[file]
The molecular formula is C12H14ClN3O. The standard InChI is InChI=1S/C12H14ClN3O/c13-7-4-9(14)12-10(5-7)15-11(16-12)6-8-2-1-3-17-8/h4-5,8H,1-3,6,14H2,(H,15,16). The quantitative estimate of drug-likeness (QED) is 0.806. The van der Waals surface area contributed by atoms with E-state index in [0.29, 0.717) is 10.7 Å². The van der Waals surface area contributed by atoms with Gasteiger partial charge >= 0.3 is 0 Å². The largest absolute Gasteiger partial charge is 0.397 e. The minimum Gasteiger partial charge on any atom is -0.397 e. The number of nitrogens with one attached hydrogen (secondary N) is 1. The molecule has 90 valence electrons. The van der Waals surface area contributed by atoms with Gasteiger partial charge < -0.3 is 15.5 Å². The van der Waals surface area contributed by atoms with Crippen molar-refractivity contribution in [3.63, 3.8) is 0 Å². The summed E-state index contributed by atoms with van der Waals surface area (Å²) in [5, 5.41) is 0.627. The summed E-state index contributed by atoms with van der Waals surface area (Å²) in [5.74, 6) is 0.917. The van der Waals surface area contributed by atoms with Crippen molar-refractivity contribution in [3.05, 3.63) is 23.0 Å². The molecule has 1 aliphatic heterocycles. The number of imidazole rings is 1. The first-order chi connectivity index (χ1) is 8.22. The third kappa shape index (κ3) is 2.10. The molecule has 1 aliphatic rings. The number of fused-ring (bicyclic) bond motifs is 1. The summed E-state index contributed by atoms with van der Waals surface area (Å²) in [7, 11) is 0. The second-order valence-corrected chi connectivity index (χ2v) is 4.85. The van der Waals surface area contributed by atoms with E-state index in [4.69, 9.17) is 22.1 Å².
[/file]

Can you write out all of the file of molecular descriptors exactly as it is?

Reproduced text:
The molecular formula is C12H14ClN3O. The standard InChI is InChI=1S/C12H14ClN3O/c13-7-4-9(14)12-10(5-7)15-11(16-12)6-8-2-1-3-17-8/h4-5,8H,1-3,6,14H2,(H,15,16). The quantitative estimate of drug-likeness (QED) is 0.806. The van der Waals surface area contributed by atoms with E-state index in [0.29, 0.717) is 10.7 Å². The van der Waals surface area contributed by atoms with Gasteiger partial charge >= 0.3 is 0 Å². The largest absolute Gasteiger partial charge is 0.397 e. The minimum Gasteiger partial charge on any atom is -0.397 e. The number of nitrogens with one attached hydrogen (secondary N) is 1. The molecule has 90 valence electrons. The van der Waals surface area contributed by atoms with Gasteiger partial charge < -0.3 is 15.5 Å². The van der Waals surface area contributed by atoms with Crippen molar-refractivity contribution in [3.63, 3.8) is 0 Å². The summed E-state index contributed by atoms with van der Waals surface area (Å²) in [5, 5.41) is 0.627. The summed E-state index contributed by atoms with van der Waals surface area (Å²) in [5.74, 6) is 0.917. The van der Waals surface area contributed by atoms with Crippen molar-refractivity contribution in [3.05, 3.63) is 23.0 Å². The molecule has 1 aliphatic heterocycles. The number of imidazole rings is 1. The first-order chi connectivity index (χ1) is 8.22. The third kappa shape index (κ3) is 2.10. The molecule has 1 aliphatic rings. The number of fused-ring (bicyclic) bond motifs is 1. The summed E-state index contributed by atoms with van der Waals surface area (Å²) in [7, 11) is 0. The second-order valence-corrected chi connectivity index (χ2v) is 4.85. The van der Waals surface area contributed by atoms with E-state index in [4.69, 9.17) is 22.1 Å².